- The Prosecutor. Should McCulloch, who has been the St. Louis County Prosecutor for about two decades, recuse himself from the case because his father was a cop murdered by a black man, because he is white, because he is presumed to be sympathetic to law enforcement? He is certainly not obligated to do so, ethically or legally. The fact that McCulloch is white, despite the clear attitude of bigoted commentators and pundits, as well as those who have decided that Wilson must be guilty because he is white, does not prove the prosecutor is biased, or even suggest it. All prosecutors are sympathetic to police and law enforcement: they are on the same side, after all. That doesn’t mean that they approve of police misconduct or criminal activity. Nor is McCulloch’s father’s death a fair reason to distrust him. McCulloch’s family history constitutes a possible personal conflict of interest, about which Missouri’s rules governing attorney ethics directs…
RULE 4-1.7: CONFLICT OF INTEREST: CURRENT CLIENTS
(a) Except as provided in Rule 4-1.7(b), a lawyer shall not represent a client if the representation involves a concurrent conflict of interest. A concurrent conflict of interest exists if:
(1) the representation of one client will be directly adverse to another client; or
(2) there is a significant risk that the representation of one or more clients will be materially limited by the lawyer’s responsibilities to another client, a former client, or a third person or by a personal interest of the lawyer.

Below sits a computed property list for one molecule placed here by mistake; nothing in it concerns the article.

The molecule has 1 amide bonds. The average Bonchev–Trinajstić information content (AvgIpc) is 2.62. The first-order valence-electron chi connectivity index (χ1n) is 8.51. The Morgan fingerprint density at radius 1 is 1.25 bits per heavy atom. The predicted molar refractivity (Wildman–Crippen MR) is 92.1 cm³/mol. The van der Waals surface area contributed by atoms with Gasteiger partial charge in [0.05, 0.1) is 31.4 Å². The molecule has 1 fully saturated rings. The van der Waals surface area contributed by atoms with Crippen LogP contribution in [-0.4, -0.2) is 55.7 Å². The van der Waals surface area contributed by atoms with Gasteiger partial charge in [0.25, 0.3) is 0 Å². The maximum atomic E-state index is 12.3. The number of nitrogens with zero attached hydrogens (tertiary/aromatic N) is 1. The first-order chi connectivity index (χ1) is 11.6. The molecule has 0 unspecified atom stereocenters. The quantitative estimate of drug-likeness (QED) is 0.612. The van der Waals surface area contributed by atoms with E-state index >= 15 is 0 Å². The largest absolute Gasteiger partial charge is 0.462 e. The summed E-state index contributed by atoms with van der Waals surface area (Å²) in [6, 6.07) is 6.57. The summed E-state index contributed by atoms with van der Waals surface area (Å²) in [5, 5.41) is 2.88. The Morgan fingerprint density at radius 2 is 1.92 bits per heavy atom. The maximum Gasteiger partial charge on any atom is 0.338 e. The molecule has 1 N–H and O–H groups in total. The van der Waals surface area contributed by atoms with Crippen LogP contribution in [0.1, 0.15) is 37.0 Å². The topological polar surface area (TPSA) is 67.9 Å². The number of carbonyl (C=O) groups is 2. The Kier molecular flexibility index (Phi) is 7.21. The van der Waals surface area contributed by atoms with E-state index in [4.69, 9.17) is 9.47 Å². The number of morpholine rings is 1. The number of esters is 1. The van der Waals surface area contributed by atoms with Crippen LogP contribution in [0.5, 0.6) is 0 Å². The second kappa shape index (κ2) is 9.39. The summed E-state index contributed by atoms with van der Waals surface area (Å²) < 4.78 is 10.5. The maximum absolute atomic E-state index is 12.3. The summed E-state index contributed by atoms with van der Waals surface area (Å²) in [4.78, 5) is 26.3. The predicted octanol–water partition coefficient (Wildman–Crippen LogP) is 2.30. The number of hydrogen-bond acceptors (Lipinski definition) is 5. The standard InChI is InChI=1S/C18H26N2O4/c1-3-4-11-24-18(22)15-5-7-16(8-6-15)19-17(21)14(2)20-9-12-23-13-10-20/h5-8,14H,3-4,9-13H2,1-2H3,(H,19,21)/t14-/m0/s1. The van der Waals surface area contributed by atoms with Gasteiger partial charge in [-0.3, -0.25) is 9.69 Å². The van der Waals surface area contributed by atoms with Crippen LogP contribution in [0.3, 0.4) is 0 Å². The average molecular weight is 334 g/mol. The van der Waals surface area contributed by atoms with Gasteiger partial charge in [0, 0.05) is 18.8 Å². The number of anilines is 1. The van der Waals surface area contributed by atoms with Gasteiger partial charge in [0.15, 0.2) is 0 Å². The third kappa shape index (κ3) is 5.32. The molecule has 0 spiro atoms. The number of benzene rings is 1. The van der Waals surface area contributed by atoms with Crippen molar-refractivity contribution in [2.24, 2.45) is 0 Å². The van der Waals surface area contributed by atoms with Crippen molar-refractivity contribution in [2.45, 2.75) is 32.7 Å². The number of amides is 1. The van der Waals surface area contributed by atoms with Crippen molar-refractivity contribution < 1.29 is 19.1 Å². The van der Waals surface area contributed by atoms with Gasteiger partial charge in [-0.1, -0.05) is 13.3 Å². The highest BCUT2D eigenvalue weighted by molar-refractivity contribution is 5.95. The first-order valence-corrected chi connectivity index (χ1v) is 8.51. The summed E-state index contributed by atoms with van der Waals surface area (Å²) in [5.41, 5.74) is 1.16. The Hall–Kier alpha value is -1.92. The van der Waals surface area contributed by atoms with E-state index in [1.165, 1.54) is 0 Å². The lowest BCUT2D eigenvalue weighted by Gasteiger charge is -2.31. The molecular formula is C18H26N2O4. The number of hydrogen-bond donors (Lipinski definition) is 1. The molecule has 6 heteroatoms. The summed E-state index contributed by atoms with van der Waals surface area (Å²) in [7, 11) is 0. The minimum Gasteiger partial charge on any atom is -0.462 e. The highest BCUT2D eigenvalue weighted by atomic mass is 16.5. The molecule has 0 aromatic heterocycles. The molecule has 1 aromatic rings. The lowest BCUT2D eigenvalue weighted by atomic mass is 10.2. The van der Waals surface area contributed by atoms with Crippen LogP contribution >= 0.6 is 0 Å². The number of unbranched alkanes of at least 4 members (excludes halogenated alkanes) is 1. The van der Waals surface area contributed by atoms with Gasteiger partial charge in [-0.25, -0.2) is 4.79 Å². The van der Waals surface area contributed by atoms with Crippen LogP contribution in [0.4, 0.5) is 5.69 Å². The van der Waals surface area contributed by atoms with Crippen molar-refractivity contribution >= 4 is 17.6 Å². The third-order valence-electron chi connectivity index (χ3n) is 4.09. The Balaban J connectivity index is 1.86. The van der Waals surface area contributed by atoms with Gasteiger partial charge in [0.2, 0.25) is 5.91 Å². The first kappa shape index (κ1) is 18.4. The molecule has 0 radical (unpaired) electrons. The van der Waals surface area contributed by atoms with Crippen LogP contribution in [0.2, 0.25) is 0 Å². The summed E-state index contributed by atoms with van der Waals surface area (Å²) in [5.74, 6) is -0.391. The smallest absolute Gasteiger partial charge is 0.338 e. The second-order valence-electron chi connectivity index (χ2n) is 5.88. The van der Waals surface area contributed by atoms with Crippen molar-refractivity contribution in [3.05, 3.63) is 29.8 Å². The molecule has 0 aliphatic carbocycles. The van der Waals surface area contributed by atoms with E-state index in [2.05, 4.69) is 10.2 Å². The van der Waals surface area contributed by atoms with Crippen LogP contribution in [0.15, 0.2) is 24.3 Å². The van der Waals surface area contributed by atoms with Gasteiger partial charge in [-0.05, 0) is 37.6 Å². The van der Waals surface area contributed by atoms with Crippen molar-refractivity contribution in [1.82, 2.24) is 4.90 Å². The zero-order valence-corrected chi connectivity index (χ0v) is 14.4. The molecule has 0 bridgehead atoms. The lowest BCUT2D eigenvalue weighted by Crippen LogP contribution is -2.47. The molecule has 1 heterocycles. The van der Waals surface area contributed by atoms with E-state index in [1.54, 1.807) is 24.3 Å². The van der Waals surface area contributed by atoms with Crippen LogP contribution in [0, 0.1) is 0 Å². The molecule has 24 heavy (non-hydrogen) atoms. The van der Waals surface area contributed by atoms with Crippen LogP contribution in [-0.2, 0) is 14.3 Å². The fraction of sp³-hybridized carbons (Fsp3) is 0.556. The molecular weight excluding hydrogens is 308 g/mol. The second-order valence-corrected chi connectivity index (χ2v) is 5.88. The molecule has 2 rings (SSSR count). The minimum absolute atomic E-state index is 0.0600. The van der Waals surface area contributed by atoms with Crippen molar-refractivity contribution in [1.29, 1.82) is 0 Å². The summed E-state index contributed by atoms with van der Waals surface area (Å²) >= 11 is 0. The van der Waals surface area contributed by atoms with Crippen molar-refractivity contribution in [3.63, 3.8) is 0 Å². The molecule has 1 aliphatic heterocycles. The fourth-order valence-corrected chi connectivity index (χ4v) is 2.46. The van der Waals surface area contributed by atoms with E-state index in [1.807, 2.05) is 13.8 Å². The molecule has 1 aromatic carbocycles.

Who determines whether there is a significant risk? The lawyer, and the lawyer’s clients do. Continuing:
(b) Notwithstanding the existence of a concurrent conflict of interest under Rule 4-1.7(a), a lawyer may represent a client if:
(1) the lawyer reasonably believes that the lawyer will be able to provide competent and diligent representation to each affected client;
(2) the representation is not prohibited by law;
(3) the representation does not involve the assertion of a claim by one client against another client represented by the lawyer in the same litigation or other proceeding before a tribunal; and
(4) each affected client gives informed consent, confirmed in writing.
McCulloch’s client is the County, not, as Angela Corey unethically claimed, the shooting victim. If the prosecutor believes that his potential conflict won’t interfere with his fair and zealous prosecution, and his client the County agrees, than he is permitted by the ethics rules to handle the case.
Nonetheless, I think McCulloch’s most ethical course would be to step aside, and let a special prosecutor appointed by the governor take the case from here. In a case such a high-profile, emotion-charged case as this, the public perception of bias is as harmful as real bias. The prosecution must strive for the public trust. Although I don’t have high hopes that any decision other than charging Officer Wilson with murder will satisfy the Race Furies driving this crisis, it is not only vital for the process to be fair and unbiased, but for it to appear to be as well. That means, I believe, appointing an objective, non-white special prosecutor with no connection to local law enforcement and no family history that might suggest bitterness against blacks or sympathy for police. Yes, the decision not to charge Wilson, if that is the result, still won’t be accepted by activists and bigots who have pre-judged Wilson based his race and Brown’s. Just because making every effort to be and appear fair will be futile, however, is not a reason not to make the effort.